Dairy Crest has been fined £1.5 million for environmental offences at its Davidstow plant.

The environmental performance of Dairy Crest Limited, now known as Saputo Dairy UK, has been unacceptable for too long and needs to significantly improve, said the Environment Agency.

Dairy Crest Limited, owned by Saputo Dairy UK, and its management of the Davidstow Creamery near Camelford, north Cornwall, has been falling way short of the standards expected by the Environment Agency when it comes to the company’s management of liquid waste, odour and environmental reporting, Truro Crown Court heard.

Ever since the site changed production to focus on whey processing, particularly to produce powder used in baby milk and other products, the effluent being discharged into the River Inny has been more “challenging to treat”.

This has resulted in, says the Environmental Agency, unacceptable pollution of the local river, which is a tributary of the River Tamar, causing significant harm to fish and other aquatic wildlife. Another issue has been foul odours which have often affected the lives of local residents.

Dairy Crest, which produces brands such as Cathedral City at its Davidstow plant, previously pleaded guilty to 21 of 27 charges brought by the Environment Agency. For committing this catalogue of offences, the firm was yesterday (June 23) fined £1.52 million at the crown court. It had already agreed to pay costs of £272,747.

Delivering the sentence, HHJ Simon Carr expressed the view that he had not seen consistent performance evidenced by the company over a five-year period.  The judge identified “a poor, middle management culture” as a contributing factor to the environmental harm caused that should have been dealt with by senior management much sooner.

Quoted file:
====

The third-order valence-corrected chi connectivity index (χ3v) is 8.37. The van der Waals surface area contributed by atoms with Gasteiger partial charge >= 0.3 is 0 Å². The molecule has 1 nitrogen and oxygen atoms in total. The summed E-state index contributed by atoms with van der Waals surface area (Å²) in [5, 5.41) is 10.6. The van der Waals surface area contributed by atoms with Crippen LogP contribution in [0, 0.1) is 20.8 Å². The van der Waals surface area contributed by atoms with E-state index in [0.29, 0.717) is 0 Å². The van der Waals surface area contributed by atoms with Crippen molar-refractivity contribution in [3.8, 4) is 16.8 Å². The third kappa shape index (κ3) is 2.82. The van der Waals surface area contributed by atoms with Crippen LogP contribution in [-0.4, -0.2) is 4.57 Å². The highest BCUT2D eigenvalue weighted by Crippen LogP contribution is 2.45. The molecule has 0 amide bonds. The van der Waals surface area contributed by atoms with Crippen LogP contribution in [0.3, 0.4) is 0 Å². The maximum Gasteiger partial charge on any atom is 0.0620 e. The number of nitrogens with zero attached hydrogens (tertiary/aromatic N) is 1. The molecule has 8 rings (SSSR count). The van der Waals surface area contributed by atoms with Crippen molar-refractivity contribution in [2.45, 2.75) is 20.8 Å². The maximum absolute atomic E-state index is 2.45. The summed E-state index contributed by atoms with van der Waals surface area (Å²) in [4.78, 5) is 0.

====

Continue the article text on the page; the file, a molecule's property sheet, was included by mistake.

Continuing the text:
He said it felt like there was never a time without a problem and some of those responsible for the wastewater treatment plant felt bullied and unable to come forward.

The offences included:

  • Releasing a harmful biocide, used to clean the wastewater tanks and pipework, into the river and killing thousands of fish over a 2km stretch on 16 August 2016.
  • Coating the River Inny with a noxious, black sludge for 5km in 2018, through a release of a mass of suspended solids in July and August 2018.
  • Consistently exceeding limits on substances like phosphorous and suspended solids entering the River Inny, from 2016 up to 2021.
  • Numerous leaks of part-treated effluent into nearby watercourses and onto the land.
  • Foul odours repeatedly affecting residents over many years.
  • Failing to tell the Environment Agency within 24 hours of when things had gone significantly wrong on site, on 7 separate occasions.

Helen Dobby, area director of the Environment Agency, said: “As a large and well-established operator, Dairy Crest Limited should be up to the job of maintaining the required environmental standards. Instead, it has over a period of many years failed to comply with its environmental permit and not been able to protect local people and the environment.

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